Deep roots

As I mentioned earlier, I was brought up Catholic. Shortly after I went to university, my participation fell to nothing. I went through a brief revival as part of the Charismatic Movement, but I have lacked any belief in deities since about my mid-20s. I seem not to have the capacity to believe in things for which there is no evidence.

Nonetheless, I have always been interested in religion, especially Christianity. I've studied the history of Christianity. I am familiar with the theology. I used to belong to a forum for discussion of religion, long after I had stopped believing, only because I found it interesting and intellectually challenging. I did not participate in flame wars. I had civilized discussions even with hard-core Bible-believing Christians. I no longer belong to that forum, but even now I am likely to engage door-knockers, at least briefly. They're usually quite nice people, and I'm nice to them. I politely run rings around them logically, and soon they give up.

With the resignation of Pope Benedict XVI, the first papal resignation in 600 years (the previous one was to help settle a pope-antipope controversy), I've been reading articles about the upcoming papal election and about what people expect of a new pope. I'm always amused by those who think the Catholic Church is going to modernize more than it has already. There seem to be few people outside the Church itself who understand its history and how it operates.

I am also amused by those who characterize the many Reformed churches as "conservative." They are very often conservative socially and politically (in the current sense of the word), but theologically conservative? Not if you know church history.

The most conservative Christian churches today are the various Orthodox churches as well as some of the eastern Catholic churches in communion with Rome. Their theologies emanate from the earliest councils. Their liturgies originate in the second century C.E. They use languages such as Greek, Armenian, and even Aramaic. Very little has changed in these churches for almost 2,000 years.

The Roman Catholic Church is right behind in conservatism. Fundamentally, it's the Latin branch of the original Christian church, with the Orthodox being the Greek branch. Despite the schism, the two branches agree much more theologically than they disagree.

The churches that people call "conservative," and that tend to characterize themselves that way, were born in the Protestant Reformation. The ideas of salvation by faith alone and holding only to the Bible are not conservative ideas. At the time, they were radical. Historically, those churches have a stronger connection to the 16th and 17th centuries than to the early Christian church. In many ways, they are products of the modern world.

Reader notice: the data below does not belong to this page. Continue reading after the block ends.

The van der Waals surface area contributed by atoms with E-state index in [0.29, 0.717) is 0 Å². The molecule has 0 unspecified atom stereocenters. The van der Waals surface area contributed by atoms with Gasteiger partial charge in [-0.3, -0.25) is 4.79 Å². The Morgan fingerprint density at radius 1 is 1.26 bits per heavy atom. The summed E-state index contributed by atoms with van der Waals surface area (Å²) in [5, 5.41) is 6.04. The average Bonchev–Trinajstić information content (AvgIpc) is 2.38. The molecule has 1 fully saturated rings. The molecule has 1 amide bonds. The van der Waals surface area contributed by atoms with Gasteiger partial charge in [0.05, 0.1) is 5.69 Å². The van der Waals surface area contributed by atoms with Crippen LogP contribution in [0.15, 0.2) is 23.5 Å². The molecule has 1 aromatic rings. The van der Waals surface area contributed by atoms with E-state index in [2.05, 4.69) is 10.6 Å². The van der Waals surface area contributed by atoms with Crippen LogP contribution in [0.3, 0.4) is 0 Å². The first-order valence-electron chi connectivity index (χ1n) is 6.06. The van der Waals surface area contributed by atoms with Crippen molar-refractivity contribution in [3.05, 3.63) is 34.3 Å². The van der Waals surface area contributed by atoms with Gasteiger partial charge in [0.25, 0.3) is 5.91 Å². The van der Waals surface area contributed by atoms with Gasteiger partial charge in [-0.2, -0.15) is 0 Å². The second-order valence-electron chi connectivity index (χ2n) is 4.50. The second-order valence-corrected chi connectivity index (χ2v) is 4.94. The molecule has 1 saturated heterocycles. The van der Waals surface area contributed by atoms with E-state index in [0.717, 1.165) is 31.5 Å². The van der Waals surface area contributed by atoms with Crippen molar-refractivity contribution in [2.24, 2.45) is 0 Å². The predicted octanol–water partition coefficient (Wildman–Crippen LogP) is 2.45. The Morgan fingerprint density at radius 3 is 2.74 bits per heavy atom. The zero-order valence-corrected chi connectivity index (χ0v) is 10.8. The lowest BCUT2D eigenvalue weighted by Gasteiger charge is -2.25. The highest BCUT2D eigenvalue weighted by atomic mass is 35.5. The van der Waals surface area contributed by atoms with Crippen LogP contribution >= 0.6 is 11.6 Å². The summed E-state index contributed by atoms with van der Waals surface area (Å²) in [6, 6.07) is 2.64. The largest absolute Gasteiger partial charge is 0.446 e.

There is often speculation about the modernization of the Catholic Church and what that might consist of. After all, we had the Second Vatican Council, right? Didn't that make radical changes? Not really. Changing the language of the liturgy only made sense, since the language was always meant to be understood. It's just that no one speaks Latin anymore. Communion in the hand, revision of the habits of religious people, these things are theologically superfluous. And some of the "modernization" backfired. For its own sake, the Catholic Church should probably have taken a cue from its sister Orthodox churches. The Church strays from its traditions at its peril.

For the most part, the Catholic Church makes only changes that have historical precedent. That is why at some point the Church will allow married men to be ordained but will not allow priests to marry--because until the 11th century, married men could become priests, and indeed have always been allowed to in the more ancient churches. But historically, the Church never allowed priests to marry. That is also why it is unlikely that the Church will ordain women, although I would argue that there is historical precedent for women presiding at eucharistic celebrations. It predates the establishment of a more organized church, however, and I doubt the Catholic Church would go back that far. We shall see. As for birth control, I think the Church will find a way to back down from its current stance. It will continue to teach that being homosexual is not wrong but that sex between people of the same sex is.

If you want conservative, start in the second century, not the sixteenth. And rock the boat as little as possible!

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